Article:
Visitor Info

Discover the 'sea louth' Scenic Seafood Trail


Various locations Louth

​Pick up a sea louth passport from Carlingford, Dundalk or Drogheda tourist offices (or download one online) and take off on an unforgettable journey along Louth’s scenic coastline. 

Unlike a regular passport, the sea louth passport has no expiry date, so you are free to dip in and out of the trail all year long. Collect 10 of the 14 unique scenic viewpoint stamps, plus two restaurant stamps, from participating restaurants, and exchange your completed sea louth passport for an exclusive memento.

Let’s get going…

The tranquil coastal village of Omeath is the most northerly viewpoint on the trail and where we kick-off our journey. Take time out to enjoy stunning views across the lough before popping into much loved, local landmark, Mulligans Corner House for a browse and to collect your Omeath stamp.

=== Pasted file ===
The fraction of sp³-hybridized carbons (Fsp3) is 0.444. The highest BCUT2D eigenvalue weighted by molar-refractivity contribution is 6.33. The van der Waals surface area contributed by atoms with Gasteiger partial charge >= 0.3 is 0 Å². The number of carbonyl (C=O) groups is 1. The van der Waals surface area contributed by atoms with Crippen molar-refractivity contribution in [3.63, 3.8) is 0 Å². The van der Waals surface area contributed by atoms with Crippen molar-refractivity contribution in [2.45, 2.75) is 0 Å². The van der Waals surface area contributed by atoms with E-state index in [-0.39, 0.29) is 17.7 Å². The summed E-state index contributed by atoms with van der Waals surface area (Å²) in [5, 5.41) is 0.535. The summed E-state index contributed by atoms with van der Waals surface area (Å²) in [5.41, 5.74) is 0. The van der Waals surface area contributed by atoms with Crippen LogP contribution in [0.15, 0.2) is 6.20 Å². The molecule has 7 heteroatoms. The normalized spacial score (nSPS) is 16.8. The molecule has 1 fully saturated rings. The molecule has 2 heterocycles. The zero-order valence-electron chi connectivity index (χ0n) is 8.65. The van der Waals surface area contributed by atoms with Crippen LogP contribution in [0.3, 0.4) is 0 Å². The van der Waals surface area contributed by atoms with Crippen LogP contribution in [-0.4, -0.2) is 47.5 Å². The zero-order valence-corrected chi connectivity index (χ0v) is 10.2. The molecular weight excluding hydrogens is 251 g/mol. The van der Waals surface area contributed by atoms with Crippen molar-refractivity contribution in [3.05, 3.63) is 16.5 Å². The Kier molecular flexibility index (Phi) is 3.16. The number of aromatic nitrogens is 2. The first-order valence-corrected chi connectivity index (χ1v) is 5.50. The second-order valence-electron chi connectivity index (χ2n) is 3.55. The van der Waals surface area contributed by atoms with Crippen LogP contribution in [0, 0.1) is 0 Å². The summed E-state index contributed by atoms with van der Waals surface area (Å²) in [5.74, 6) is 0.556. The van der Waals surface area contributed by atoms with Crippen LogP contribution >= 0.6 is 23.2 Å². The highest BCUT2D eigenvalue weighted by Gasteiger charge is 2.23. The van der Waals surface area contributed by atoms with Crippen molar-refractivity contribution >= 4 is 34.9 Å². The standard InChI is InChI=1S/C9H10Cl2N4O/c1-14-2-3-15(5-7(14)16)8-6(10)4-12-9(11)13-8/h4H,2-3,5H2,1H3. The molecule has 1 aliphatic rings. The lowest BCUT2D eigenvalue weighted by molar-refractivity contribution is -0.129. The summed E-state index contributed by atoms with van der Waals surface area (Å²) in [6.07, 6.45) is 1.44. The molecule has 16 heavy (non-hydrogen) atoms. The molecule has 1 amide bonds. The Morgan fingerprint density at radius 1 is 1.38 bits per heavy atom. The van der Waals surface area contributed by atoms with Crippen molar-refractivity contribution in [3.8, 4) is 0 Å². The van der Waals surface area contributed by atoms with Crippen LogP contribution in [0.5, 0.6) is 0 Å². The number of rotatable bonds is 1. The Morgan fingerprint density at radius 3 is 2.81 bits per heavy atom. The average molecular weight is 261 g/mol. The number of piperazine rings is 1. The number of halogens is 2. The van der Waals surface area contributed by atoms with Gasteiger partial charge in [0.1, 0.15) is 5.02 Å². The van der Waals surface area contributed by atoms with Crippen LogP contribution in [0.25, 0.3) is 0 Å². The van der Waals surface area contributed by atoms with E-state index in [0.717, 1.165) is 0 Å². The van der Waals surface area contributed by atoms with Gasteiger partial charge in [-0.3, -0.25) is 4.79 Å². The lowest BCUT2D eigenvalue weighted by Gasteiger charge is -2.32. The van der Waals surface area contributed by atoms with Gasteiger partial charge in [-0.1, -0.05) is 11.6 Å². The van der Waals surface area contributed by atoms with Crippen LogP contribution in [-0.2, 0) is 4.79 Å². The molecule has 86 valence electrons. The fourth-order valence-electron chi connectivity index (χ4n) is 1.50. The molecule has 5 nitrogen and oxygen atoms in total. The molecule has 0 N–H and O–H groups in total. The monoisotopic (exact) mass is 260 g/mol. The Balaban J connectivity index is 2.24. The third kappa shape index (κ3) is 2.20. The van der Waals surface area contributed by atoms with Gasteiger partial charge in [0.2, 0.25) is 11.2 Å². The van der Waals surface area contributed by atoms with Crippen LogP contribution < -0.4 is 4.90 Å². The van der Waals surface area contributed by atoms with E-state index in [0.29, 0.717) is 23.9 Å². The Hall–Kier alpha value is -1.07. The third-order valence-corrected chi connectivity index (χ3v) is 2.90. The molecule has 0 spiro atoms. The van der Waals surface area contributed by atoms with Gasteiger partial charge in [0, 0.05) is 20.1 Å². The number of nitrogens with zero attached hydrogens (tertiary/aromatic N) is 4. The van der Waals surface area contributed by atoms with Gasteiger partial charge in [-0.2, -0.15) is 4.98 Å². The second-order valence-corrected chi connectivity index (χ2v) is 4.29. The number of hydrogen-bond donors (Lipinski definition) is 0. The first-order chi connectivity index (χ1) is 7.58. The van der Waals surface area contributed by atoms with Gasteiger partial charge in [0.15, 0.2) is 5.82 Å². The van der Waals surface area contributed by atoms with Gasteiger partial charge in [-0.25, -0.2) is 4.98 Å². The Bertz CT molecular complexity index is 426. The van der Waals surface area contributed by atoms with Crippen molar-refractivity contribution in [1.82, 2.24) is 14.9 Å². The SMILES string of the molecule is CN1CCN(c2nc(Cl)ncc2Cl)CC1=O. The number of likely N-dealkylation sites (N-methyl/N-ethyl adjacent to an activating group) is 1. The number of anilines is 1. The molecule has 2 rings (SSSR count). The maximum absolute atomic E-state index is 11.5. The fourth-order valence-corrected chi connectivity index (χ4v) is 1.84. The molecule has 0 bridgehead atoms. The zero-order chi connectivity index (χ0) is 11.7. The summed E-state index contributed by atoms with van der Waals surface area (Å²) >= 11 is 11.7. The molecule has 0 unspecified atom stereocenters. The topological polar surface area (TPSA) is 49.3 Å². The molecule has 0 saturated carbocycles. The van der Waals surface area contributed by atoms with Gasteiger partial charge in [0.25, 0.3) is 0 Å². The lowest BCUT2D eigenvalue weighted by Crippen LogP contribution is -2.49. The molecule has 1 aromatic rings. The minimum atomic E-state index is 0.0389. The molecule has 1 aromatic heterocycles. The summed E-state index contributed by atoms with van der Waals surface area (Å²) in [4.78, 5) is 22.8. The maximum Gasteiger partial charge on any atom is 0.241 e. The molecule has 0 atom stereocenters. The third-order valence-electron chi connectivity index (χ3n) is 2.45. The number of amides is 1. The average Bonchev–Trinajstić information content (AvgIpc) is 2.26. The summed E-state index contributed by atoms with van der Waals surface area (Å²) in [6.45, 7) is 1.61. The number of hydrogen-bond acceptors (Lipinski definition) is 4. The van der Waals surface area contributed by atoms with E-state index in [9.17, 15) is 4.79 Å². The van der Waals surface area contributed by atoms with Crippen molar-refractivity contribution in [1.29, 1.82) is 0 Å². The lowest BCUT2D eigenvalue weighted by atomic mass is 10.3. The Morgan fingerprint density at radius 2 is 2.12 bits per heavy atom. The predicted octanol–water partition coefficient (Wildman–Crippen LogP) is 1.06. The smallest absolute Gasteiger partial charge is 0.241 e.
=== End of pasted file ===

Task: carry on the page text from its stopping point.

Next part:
Choose a nice day to walk or cycle along the beautiful loughside Greenway from Omeath to Carlingford (or vice-versa).  Don't have your own bike? No worries...check out On Yer Bike or Carlingford Greenway Bike Hire and you’ll be on your way in no time!  Enjoy soaking up the wonderful coastal views and if you’re lucky you might just catch a glimpse of one of the resident dolphins!

Carlingford Lough Greenway

Carlingford is next up on the trail.  Make the Tourist Office your first port of call to discover all there is to see and do in this medieval village.  Perhaps book a guided walking tour of Carlingford Castle and the historic village.  While you're here why not have a bite to eat in one of the many participating restaurants, you'll be spoilt for choice!